Teachers support children as they integrate new ideas into old thinking. The atmosphere for play is dependent on the skill of the teachers. The physical room, but also the emotional climate. Teachers make it safe for a child to ask questions, tryout one's own ideas, explore unfamiliar materials. Then observing, noticing the work and interest of children, teachers use these observations and their knowledge of these particular children and child development in general to extend children's ideas and support their interactions, by reframing the direction and course of the plan, offering support, incorporating new materials, asking questions, making suggestions, creating community. Teachers become co-constructors of knowledge with children providing a bridge from children's current abilities to their future cognitive, social, and emotional and moral development.

Let's picture a child sitting on a teacher's lap reading a book. Would you say that's a literacy activity? Well, sure it is. They are looking at words, reading together, the child hearing the teacher say the words. But so much more than reading is happening. The relationship between teacher and child becomes richer and more rewarding. There's the closeness, the confidence, the specialness, and security the child feels with the teacher. Knowing that the teacher is interested in you, your ideas. The child understands she is important, that each child is important. So are children just playing or is learning occurring while they play? Indeed, children are learning all the while they play and they are acquiring the skills some adults worry about. But they are learning so much more than just how to count to 10 or how to recognize the letter M. It is through play that children show initiative, negotiate to reach a consensus, create plans, take risks, gain confidence, and try out something that may be just a glimmer of an idea. When you're assisting look with perhaps a keener eye to really see what is happening for children as they play. And notice how teachers assist the play and learning.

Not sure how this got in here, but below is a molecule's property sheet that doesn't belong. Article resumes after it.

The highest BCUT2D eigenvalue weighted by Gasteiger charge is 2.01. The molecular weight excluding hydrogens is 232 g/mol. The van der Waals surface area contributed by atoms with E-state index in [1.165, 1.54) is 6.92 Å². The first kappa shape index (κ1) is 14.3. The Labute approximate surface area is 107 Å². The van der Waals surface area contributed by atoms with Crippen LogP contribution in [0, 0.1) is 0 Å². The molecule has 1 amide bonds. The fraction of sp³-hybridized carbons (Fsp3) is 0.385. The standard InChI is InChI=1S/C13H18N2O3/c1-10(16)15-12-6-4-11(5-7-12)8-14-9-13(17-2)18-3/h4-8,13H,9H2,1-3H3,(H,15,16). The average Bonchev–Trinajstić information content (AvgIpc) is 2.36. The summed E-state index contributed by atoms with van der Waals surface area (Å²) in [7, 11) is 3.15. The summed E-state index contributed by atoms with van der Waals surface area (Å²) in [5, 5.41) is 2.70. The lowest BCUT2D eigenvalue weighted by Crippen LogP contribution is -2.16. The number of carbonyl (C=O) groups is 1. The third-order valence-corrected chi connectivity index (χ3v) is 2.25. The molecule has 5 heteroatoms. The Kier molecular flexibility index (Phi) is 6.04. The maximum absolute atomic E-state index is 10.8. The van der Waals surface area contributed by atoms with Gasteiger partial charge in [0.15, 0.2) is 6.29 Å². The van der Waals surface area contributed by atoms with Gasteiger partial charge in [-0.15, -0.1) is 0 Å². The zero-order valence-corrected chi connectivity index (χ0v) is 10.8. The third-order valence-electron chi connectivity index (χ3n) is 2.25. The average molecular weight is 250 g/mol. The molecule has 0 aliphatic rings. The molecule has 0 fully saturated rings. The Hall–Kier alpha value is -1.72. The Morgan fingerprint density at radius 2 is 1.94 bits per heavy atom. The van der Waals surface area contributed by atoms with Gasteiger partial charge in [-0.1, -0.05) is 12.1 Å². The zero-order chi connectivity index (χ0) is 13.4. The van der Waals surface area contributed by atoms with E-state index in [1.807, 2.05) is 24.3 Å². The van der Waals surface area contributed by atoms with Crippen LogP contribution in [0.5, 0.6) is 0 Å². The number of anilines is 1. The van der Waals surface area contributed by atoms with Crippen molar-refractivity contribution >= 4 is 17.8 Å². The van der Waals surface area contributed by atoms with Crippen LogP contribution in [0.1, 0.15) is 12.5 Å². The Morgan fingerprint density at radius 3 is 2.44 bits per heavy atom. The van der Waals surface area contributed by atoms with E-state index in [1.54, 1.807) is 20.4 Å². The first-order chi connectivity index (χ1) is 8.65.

What children get from play is so complex, so rich, so personal, so inspiring. Allow yourself the time to watch and listen to your child in play. This is your child making sense of the world. It's a wondrous thing. And lucky us, here at school, we get to witness it every day.


Quotes from Our Park West Family

"Their activities promote language, social, and math skills, but are truly play-based, so the kids love it."

—Audi M., former parent